So, I have been meaning to do this for a while. Today we are onboard with Great Western Railway (formerly First Great Western) to take a look at the WiFi user experience on offer to passengers. The service is free, fortunately! Most on board (train) WiFi is delivered via mobile connections on the roof of the train. Usually they will have several SIM cards (say 4) at each end of the train and they share this out among all the passengers. Yes, the same SIM cards you have in your phone – and theirs also have data caps and overage fees. SO the service depends heavily on mobile coverage – no masts – no signal – no WiFi. With UK average 4G speeds (@25Mbps) each end of the train is getting 100Mbps so 300 passengers could be sharing 200Mbps (that’s 0.66Mbps each). On top of all this, if a couple of the SIMs are close to their data cap (say 20gb per month) they might not be available for passengers.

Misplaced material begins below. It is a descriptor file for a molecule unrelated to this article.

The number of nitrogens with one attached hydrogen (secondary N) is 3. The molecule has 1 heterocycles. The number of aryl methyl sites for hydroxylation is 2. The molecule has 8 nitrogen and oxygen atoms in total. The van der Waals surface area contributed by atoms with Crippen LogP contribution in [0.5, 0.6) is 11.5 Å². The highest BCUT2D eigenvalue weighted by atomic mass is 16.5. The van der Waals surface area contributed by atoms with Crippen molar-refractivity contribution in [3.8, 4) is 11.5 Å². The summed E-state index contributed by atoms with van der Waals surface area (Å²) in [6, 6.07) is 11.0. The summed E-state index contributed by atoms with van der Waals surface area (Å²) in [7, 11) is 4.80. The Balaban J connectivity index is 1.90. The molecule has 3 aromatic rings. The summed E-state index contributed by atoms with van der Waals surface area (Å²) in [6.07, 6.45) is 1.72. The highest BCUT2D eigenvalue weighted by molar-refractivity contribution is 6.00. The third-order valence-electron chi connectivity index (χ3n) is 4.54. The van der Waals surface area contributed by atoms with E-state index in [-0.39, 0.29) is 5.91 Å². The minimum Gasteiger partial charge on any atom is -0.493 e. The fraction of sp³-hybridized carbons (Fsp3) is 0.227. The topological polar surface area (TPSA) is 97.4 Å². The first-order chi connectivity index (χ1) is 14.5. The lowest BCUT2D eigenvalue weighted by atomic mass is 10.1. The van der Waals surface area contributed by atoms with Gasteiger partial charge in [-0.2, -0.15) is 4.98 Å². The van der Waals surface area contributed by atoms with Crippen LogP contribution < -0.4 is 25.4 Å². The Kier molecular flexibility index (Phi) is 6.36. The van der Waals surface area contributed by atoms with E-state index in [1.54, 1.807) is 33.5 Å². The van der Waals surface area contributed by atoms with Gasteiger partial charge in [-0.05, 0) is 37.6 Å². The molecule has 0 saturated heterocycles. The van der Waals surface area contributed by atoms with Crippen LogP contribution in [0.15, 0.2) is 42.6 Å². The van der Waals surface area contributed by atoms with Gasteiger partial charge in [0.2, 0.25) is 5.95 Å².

Lots of people use the Reading to London Paddington train service, and most of them probably don’t bother to use the WiFi. It isn’t clear who actually provides the WiFi service, but GWR put their name to it.
They collect the following data:
- First Name
- Last Name
- Email Address
Once registered, users are taken at a leisurely pace to a local portal with some nice information about the current WiFi service on board.
Whilst the woefully low speeds make it difficult to conceive of any situation when a user might benefit from having WiFi on board, it no doubt fulfils certain franchise obligations. We will be doing some more testing of WiFi from other train operators, and we are sure that mileage will vary, stay tuned.